There's a saying: Never confuse hope for a plan. It's one of my favorites. And with the weather changing in most NFL cities, hoping teams can deal with the elements is not the best course of action. Having a plan is essential, but not every team has one for weather.
The best team in football, the New England Patriots, had a specific plan on Sunday to deal with the Bears, the wind, the snow and the cold. They did not go to Chicago hoping for the weather to change, or relying on their talent alone to prevail. Their preparation was not subject to chance, but rather a developed plan started by their coach, Bill Belichick, many years ago. Belichick always covers every area with incredible detail, but his cold-weather plan has been in his repertoire for a long time -- he is 11-0 in snow games at Foxborough -- and it worked to perfection in Chicago.
First and foremost, a team must be built in a style that is symbolic of the city it represents. The Patriots play outdoors in the cold, snow, rain and wind. Before selecting any player, they must be certain he can handle the elements. It requires a tough-minded person to deal with Mother Nature at her worst. The foundation for repairing the Patriots began in the offseason and centered on becoming tougher after their humiliating playoff loss at home to the Ravens.
It used to be passing teams couldn't win in the snow or cold, but no longer. The Bills went to four Super Bowls running the K-Gun offense and played in terrible conditions and still effectively threw the ball. It is not just throwing in the snow that matters, but rather how you throw. Belichick's cold-weather plan limits the offensive playbook, but he has the right plays. Passing is much easier in the snow as long as the offense attacks the middle of the field. No throws to the sideline, keep the passing game limited to inside the numbers. Inside routes and redirection routes are critical and can be executed well. A team must shorten the width of the field and then make sure the running game is configured in a north-south fashion.
The Patriots threw well inside the numbers, attacking the Bears straight ahead, and never let the elements impact how they caught or handled the ball. It was classic Belichick. The Patriots set an NFL record for scoring at least 30 points without committing a turnover in five straight games. They have handled the snow, wind, rain and the opposing team with precision. Nothing seems to bother them.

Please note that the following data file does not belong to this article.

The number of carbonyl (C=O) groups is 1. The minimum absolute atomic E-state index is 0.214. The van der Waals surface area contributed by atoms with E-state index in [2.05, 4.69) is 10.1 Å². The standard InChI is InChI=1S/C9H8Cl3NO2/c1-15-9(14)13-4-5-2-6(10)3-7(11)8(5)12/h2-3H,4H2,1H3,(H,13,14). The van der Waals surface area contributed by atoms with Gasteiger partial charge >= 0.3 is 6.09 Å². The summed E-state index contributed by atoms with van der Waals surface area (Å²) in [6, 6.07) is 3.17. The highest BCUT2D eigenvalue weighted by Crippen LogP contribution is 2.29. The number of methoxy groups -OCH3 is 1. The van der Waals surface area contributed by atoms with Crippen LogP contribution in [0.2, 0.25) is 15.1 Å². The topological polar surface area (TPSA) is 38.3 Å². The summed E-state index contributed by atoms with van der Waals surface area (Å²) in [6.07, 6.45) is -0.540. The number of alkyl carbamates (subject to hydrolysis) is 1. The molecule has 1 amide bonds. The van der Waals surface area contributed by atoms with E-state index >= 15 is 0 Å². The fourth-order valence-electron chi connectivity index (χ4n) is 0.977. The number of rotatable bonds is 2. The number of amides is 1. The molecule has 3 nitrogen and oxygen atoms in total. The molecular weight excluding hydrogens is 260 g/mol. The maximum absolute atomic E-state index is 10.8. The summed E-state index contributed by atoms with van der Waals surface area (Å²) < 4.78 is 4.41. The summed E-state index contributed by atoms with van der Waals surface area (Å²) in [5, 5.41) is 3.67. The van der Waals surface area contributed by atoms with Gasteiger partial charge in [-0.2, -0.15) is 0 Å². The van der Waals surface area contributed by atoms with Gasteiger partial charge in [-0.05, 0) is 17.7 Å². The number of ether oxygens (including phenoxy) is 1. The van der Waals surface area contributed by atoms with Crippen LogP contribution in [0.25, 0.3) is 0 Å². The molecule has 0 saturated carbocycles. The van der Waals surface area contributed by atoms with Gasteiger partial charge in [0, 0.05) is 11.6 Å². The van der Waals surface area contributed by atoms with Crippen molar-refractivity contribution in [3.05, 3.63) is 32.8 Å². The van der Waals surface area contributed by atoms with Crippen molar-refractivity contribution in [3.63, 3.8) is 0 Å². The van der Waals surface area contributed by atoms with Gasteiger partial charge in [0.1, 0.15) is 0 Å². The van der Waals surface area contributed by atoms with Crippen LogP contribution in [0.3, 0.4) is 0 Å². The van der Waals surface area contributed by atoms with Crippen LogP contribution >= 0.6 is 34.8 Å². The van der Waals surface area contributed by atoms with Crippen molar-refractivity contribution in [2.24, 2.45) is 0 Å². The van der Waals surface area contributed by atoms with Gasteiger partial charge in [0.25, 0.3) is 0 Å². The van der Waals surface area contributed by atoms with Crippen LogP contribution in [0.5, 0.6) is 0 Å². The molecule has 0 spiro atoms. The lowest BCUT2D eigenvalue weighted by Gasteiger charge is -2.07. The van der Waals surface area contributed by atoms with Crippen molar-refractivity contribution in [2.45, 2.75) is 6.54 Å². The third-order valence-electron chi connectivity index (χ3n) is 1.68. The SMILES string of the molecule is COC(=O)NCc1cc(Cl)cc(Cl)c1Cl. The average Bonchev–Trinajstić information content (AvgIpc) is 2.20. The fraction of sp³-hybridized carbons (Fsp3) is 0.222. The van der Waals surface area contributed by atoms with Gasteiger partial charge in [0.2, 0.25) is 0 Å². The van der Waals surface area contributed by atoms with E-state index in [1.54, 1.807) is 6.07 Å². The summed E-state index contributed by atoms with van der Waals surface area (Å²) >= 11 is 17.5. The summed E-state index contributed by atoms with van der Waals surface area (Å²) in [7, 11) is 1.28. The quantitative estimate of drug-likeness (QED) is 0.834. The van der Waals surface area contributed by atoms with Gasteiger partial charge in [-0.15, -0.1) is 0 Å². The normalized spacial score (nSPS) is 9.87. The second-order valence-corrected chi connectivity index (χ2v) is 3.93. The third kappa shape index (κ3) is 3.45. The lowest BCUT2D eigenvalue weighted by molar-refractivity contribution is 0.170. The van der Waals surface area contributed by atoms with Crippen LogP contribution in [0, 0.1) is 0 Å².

Having a plan for the snow is great, but having a cold-weather quarterback that can handle the elements goes a long way, too. After another stellar performance, is there any doubt now that quarterback Tom Brady is the best player in the NFL and will be named MVP? Brady has been flawless in every setting, but it seems when the weather turns the ugliest, he is at his best. Not bad for a kid from California, albeit Northern California.
Brady throws into the wind as if it isn't even a factor. His ability to drive the ball through the wind with amazing accuracy, coupled with the cold-weather plan of attacking the middle of the field, has Brady playing at his highest level. This New England offense with him at the controls does not have every play in the playbook, but it has the ingredients to succeed each week, no matter the opponent.
The offensive versatility started in the summer, when the Patriots became determined to have their line play with a sense of toughness. With the spread offense being used throughout the league now, teams can become soft if they don't emphasize pad level and physicality from their whole team. This season, the Patriots are coming off the ball with power, so when they have to run, they can do it effectively. They are not a one-dimensional team.
This balance allows them to control the game, how they attack their opponent, and then adjust during the game. But don't get fooled with all their formations and personnel groups -- the Patriots execute, attack and perform with precision. They are not a passing team, but rather one with a balanced offense.
Over the past five weeks, they have won decisively at Pittsburgh and Chicago and dominated the Jets in New England. As one former coach in the league told me this week, it's not difficult to figure out who's the best team in the league.
Tom remains terrific
MVP: A one-man race?
1. Tom Brady: He has been flawless. As the offense has changed from Randy Moss to their new two-tight end attack, Brady has reconnected with Deion Branch. Brady has been great on the field, but he has also excelled at getting the offense into the right play at the right time. At this point, he is dominating physically and mentally.
2. Michael Vick: Vick is a lock for the Comeback Player of the Year award, but up until Sunday, I thought I would need the final month of the season to decide between Vick and Brady for MVP. While Vick is the main reason the Eagles are a real Super Bowl contender, Brady is playing at another level and it's his award for the taking. Without Vick, the Eagles might -- and I stress the word might here -- be a wild-card team. With him, they can get to the Super Bowl, even with all of their injuries.
3. Matt Ryan: He has taken his game to another level and has played well in closing minutes of games to help the Falcons share the best record in football. I was not always a believer in Matty Ice before this season, especially away from the friendly confines of the Georgia Dome, but Ryan has been spectacular and should garner a few votes.
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